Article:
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Senator Urges Justice Department to Investigate's "Predatory" Methods

By Eric Volkman – Updated Apr 28, 2020 at 5:39PM

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Josh Hawley, a Missouri Republican, is concerned about the retailer's relationships with the third-party sellers on its site. (AMZN -3.01%) has attracted the wrong kind of attention from a Republican lawmaker who is concerned about its business practices. Sen. Josh Hawley of Missouri on Tuesday sent a formal letter to the Department of Justice (DOJ) requesting that it launch a criminal antitrust investigation of what he terms the retailer's "predatory and exclusionary data practices to build and maintain a monopoly."

Hawley's request comes on the heels of a report in The Wall Street Journal alleging that Amazon culls data from the independent sellers that list products on its site, using it to develop and price Amazon-branded goods it subsequently sells.

An Amazon Go store.

An Amazon Go store. Image source:

"Amazon abuses its position as an online platform and collects detailed data about merchandise so Amazon can create copycat products under an Amazon brand," Hawley wrote in the letter, as reported in a separate article from the Journal. "Internal documents and the testimony of more than 20 former Amazon employees support this finding."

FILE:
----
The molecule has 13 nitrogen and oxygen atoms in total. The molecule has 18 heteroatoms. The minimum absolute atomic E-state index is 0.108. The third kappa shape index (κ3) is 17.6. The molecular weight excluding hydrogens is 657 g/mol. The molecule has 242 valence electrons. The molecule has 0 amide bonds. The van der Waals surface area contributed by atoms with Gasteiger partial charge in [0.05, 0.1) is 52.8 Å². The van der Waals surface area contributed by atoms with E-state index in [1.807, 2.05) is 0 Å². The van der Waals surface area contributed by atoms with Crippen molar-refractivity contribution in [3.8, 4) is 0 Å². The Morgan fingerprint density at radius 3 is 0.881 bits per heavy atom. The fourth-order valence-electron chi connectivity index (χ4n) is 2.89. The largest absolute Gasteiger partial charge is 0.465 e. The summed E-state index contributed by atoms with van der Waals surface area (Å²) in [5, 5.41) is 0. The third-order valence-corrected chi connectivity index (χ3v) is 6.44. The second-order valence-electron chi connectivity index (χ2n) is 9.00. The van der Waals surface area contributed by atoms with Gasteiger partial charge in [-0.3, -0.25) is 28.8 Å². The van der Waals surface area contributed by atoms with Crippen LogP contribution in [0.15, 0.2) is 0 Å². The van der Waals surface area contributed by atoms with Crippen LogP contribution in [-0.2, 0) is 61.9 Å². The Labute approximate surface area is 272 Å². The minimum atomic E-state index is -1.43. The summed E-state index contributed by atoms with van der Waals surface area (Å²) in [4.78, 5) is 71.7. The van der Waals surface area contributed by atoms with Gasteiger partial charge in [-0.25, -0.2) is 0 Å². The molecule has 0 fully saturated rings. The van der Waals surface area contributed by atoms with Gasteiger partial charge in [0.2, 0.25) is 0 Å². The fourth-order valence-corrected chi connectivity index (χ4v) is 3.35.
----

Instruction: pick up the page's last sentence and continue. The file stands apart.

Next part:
A spokesman for the DOJ told Reuters that it was in receipt of the letter, and was reviewing it.

Last year, the DOJ opened a broad investigation into the market positions of the top technology companies. Amazon was one of the targets of the probe.

Addressing the original Journal report, Amazon responded by writing: "[L]ike other retailers, we look at sales and store data to provide our customers with the best possible experience. However, we strictly prohibit our employees from using nonpublic, seller-specific data to determine which private label products to launch."

Nevertheless, the company has started an internal investigation into the matter.

On Tuesday, Amazon's 2.6% share price decline exceeded the slump of the overall stock market, and of numerous other consumer goods companies. 


John Mackey, CEO of Whole Foods Market, an Amazon subsidiary, is a member of The Motley Fool’s board of directors. Eric Volkman has no position in any of the stocks mentioned. The Motley Fool owns shares of and recommends Amazon and recommends the following options: short January 2022 $1940 calls on Amazon and long January 2022 $1920 calls on Amazon. The Motley Fool has a disclosure policy.

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